Military History/Civil War Uniform?


Nick G. wrote at 2010-11-02 19:40:49
Hi, I am no Civil War "expert" but I have been studying the Union Navy during the Civil War for a reenacting impression I am doing.  I think your sailor is post Civil War for two reasons. First is the printed letters on his cap.  During the war most sailors did not have the name of their ship on the cap and if they did it was painted on by the sailor.  The printed names of the ships came into existance during the Spanish American War and was continued until WWII.  After the events of Pearl Harbor the US Navy changed the front to read just "US Navy" to prevent spies from seeing what ships were in port.  Secondly, the white strips on the cuffs and the bib in the back are markings not really typical Civil War jumpers.  These strips came into service about the time of the Spanish American War.  So from this I have reason to think that your young sailor is in fact probably from around the time of the Spanish American War.  

Anthony Middleton wrote at 2014-11-10 16:46:10

I am an Ex- Navy FC2 and doing research on Negro Civil War Union Sailors.

This sailor is wearing a Union Sailor uniform, probably later than 1863 so he would not be from CSS Alabama. Notice it has Piping on cuff area and on the what if I remember it was called grease catcher from Bootcamp. If you do a search you will see some with the white Pipping and some without the Piping so I believe the white piping came later.

He is probably also working with the sails on the ship.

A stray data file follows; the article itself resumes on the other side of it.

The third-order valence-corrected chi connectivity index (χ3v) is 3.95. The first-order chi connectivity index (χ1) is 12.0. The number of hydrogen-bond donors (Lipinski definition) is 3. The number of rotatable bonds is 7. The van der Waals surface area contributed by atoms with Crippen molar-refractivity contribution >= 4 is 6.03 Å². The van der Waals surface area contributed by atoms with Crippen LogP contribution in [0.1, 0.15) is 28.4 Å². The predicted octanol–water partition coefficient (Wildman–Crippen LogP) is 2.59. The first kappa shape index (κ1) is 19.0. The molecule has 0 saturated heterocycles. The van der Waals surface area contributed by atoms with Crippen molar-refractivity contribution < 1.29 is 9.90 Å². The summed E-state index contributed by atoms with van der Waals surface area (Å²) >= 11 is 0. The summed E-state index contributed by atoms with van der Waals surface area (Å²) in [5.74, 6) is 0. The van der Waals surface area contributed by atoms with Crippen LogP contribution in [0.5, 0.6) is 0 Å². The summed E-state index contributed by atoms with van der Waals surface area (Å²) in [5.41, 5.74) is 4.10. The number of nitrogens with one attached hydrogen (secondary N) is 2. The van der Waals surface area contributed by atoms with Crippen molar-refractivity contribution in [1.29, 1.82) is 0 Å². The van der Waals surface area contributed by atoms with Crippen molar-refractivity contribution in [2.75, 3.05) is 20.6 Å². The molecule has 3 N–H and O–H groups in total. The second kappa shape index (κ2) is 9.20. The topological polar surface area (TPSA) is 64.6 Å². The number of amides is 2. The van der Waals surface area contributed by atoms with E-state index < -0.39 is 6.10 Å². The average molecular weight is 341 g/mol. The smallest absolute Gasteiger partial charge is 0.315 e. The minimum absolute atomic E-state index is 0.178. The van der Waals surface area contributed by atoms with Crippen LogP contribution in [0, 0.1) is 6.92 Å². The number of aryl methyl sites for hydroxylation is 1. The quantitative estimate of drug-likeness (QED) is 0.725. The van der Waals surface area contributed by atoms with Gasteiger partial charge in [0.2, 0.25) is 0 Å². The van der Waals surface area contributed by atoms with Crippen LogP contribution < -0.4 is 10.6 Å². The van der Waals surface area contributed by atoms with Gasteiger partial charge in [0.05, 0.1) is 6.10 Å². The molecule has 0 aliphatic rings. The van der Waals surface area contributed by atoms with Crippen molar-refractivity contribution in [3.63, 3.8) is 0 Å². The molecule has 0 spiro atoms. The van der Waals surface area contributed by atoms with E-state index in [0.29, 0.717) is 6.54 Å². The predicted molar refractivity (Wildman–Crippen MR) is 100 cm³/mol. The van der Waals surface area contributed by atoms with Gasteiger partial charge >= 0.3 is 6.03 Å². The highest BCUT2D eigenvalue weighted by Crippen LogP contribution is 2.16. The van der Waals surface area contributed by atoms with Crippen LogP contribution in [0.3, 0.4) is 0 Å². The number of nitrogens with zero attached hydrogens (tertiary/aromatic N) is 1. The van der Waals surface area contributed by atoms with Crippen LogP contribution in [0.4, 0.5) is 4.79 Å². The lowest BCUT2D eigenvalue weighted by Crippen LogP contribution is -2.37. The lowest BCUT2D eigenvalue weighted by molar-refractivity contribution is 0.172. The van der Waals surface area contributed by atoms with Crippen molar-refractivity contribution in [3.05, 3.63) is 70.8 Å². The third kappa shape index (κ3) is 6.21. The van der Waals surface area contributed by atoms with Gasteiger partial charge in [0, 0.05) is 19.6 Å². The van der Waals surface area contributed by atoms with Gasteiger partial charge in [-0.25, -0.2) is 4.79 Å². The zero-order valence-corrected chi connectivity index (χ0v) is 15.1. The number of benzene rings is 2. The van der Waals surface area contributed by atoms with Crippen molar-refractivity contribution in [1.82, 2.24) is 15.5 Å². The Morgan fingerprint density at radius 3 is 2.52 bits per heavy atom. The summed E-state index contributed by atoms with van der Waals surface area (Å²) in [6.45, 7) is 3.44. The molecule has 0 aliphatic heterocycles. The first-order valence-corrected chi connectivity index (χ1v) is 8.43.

I am not familiar with the instrument that in connected to the lanyard but it is probably not the pipe that the Quarterdeck watch would use when the Captain comes aboard or departs the ship. I believe the hat of a Quarterdeck watchman was different than this round flat hat.

I am currently trying to purchase a reproduction of this uniform for next Veteran's Day as my church is mainly Army people and have attitudes.

The shoulder mark maybe there hashmark( years 0f service during that time period). I remember hearing the term Boy until you get up to Petty Officer range.

It might be synonymous to our Seaman Recruit/Seaman Apprentice/ Seaman rating when you first get to the ship. A Blue Jackets Manual from 1940 might still have the older rating in it and give more information.

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C. P. Schulze


As a student of the American Civil War since childhood, I am well versed in most aspects of the war and have two novels published on the subject. My background and research affords me extensive knowledge in tactics, battles, weaponry, women's issues, slavery as well as any number of other topics. I will be glad to offer any insights or information I have.


I am the author of two published novels dealing with the American Civil War. For too many years to admit, I have spoken at local organizations about the Civil War. I also often act as a nonprofessional guide on Eastern Theatre battlefields. Further, I am occasionally asked to teach Virginia’s SOL Standards as they relate to the Civil War at local middle and high schools. I have been reading, researching and collecting C.W. paraphernalia since I was a young man. My web site may be found at

B. A. - Political Science, Old Dominion University - Norfolk, VA

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